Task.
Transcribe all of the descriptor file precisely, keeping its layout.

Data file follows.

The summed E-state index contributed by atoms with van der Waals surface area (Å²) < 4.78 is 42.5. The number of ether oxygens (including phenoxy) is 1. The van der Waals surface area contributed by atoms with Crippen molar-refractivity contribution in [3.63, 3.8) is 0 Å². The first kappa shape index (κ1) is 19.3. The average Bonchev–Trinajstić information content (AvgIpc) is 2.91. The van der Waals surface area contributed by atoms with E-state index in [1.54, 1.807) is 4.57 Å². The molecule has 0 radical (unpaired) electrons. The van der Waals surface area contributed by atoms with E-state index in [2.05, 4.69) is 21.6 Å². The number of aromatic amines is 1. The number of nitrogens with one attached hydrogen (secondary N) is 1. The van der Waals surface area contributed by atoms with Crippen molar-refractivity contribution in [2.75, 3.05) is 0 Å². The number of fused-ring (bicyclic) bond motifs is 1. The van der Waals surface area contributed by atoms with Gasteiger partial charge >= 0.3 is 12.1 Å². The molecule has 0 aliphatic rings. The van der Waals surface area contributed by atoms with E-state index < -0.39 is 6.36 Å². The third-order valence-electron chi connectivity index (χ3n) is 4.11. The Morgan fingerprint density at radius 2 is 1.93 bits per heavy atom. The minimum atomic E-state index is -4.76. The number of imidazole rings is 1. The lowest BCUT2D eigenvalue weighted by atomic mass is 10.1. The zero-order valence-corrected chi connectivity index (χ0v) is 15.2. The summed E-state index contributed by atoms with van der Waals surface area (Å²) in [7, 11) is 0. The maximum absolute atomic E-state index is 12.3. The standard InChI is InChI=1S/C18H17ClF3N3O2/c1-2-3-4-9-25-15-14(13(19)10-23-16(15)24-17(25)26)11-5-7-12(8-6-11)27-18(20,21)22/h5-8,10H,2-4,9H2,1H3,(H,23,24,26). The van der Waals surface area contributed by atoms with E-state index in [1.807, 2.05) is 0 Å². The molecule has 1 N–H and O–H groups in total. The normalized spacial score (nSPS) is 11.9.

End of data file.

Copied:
The summed E-state index contributed by atoms with van der Waals surface area (Å²) < 4.78 is 42.5. The number of ether oxygens (including phenoxy) is 1. The van der Waals surface area contributed by atoms with Crippen molar-refractivity contribution in [3.63, 3.8) is 0 Å². The first kappa shape index (κ1) is 19.3. The average Bonchev–Trinajstić information content (AvgIpc) is 2.91. The van der Waals surface area contributed by atoms with E-state index in [1.54, 1.807) is 4.57 Å². The molecule has 0 radical (unpaired) electrons. The van der Waals surface area contributed by atoms with E-state index in [2.05, 4.69) is 21.6 Å². The number of aromatic amines is 1. The number of nitrogens with one attached hydrogen (secondary N) is 1. The van der Waals surface area contributed by atoms with Crippen molar-refractivity contribution in [2.75, 3.05) is 0 Å². The number of fused-ring (bicyclic) bond motifs is 1. The van der Waals surface area contributed by atoms with Gasteiger partial charge >= 0.3 is 12.1 Å². The molecule has 0 aliphatic rings. The van der Waals surface area contributed by atoms with E-state index < -0.39 is 6.36 Å². The third-order valence-electron chi connectivity index (χ3n) is 4.11. The Morgan fingerprint density at radius 2 is 1.93 bits per heavy atom. The minimum atomic E-state index is -4.76. The number of imidazole rings is 1. The lowest BCUT2D eigenvalue weighted by atomic mass is 10.1. The zero-order valence-corrected chi connectivity index (χ0v) is 15.2. The summed E-state index contributed by atoms with van der Waals surface area (Å²) in [7, 11) is 0. The maximum absolute atomic E-state index is 12.3. The standard InChI is InChI=1S/C18H17ClF3N3O2/c1-2-3-4-9-25-15-14(13(19)10-23-16(15)24-17(25)26)11-5-7-12(8-6-11)27-18(20,21)22/h5-8,10H,2-4,9H2,1H3,(H,23,24,26). The van der Waals surface area contributed by atoms with E-state index in [1.807, 2.05) is 0 Å². The molecule has 1 N–H and O–H groups in total. The normalized spacial score (nSPS) is 11.9.